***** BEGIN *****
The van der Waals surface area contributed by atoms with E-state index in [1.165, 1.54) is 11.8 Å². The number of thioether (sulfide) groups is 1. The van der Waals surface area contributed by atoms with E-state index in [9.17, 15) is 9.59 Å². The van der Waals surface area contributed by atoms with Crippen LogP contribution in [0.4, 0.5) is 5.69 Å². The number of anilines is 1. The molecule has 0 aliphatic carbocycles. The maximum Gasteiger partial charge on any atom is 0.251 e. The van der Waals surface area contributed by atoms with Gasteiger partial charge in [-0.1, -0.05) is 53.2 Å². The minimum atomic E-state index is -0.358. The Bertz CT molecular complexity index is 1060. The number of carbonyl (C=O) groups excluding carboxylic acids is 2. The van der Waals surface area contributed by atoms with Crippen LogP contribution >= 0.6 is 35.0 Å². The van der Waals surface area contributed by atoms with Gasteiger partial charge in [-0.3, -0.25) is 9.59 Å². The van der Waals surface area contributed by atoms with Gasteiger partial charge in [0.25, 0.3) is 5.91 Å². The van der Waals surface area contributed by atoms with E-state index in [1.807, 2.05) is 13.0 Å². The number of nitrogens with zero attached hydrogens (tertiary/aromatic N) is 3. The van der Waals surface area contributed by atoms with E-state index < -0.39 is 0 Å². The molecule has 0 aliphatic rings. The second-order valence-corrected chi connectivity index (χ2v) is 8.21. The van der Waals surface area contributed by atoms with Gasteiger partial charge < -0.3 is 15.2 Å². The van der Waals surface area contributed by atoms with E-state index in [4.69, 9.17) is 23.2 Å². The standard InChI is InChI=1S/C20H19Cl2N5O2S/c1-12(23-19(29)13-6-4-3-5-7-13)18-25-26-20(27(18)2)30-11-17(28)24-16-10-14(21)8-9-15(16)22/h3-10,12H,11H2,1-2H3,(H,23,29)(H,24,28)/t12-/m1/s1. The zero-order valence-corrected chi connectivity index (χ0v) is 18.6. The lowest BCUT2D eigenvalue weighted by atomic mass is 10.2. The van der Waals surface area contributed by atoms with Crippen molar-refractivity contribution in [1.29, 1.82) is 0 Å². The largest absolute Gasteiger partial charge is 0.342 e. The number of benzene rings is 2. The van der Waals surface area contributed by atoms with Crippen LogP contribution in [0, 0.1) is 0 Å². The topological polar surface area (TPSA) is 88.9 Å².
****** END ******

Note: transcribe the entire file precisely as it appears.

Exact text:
The van der Waals surface area contributed by atoms with E-state index in [1.165, 1.54) is 11.8 Å². The number of thioether (sulfide) groups is 1. The van der Waals surface area contributed by atoms with E-state index in [9.17, 15) is 9.59 Å². The van der Waals surface area contributed by atoms with Crippen LogP contribution in [0.4, 0.5) is 5.69 Å². The number of anilines is 1. The molecule has 0 aliphatic carbocycles. The maximum Gasteiger partial charge on any atom is 0.251 e. The van der Waals surface area contributed by atoms with Gasteiger partial charge in [-0.1, -0.05) is 53.2 Å². The minimum atomic E-state index is -0.358. The Bertz CT molecular complexity index is 1060. The number of carbonyl (C=O) groups excluding carboxylic acids is 2. The van der Waals surface area contributed by atoms with Crippen LogP contribution >= 0.6 is 35.0 Å². The van der Waals surface area contributed by atoms with Gasteiger partial charge in [-0.3, -0.25) is 9.59 Å². The van der Waals surface area contributed by atoms with Gasteiger partial charge in [0.25, 0.3) is 5.91 Å². The van der Waals surface area contributed by atoms with E-state index in [1.807, 2.05) is 13.0 Å². The number of nitrogens with zero attached hydrogens (tertiary/aromatic N) is 3. The van der Waals surface area contributed by atoms with E-state index < -0.39 is 0 Å². The molecule has 0 aliphatic rings. The second-order valence-corrected chi connectivity index (χ2v) is 8.21. The van der Waals surface area contributed by atoms with Gasteiger partial charge < -0.3 is 15.2 Å². The van der Waals surface area contributed by atoms with E-state index in [4.69, 9.17) is 23.2 Å². The standard InChI is InChI=1S/C20H19Cl2N5O2S/c1-12(23-19(29)13-6-4-3-5-7-13)18-25-26-20(27(18)2)30-11-17(28)24-16-10-14(21)8-9-15(16)22/h3-10,12H,11H2,1-2H3,(H,23,29)(H,24,28)/t12-/m1/s1. The zero-order valence-corrected chi connectivity index (χ0v) is 18.6. The lowest BCUT2D eigenvalue weighted by atomic mass is 10.2. The van der Waals surface area contributed by atoms with Crippen molar-refractivity contribution in [1.29, 1.82) is 0 Å². The largest absolute Gasteiger partial charge is 0.342 e. The number of benzene rings is 2. The van der Waals surface area contributed by atoms with Crippen LogP contribution in [0, 0.1) is 0 Å². The topological polar surface area (TPSA) is 88.9 Å².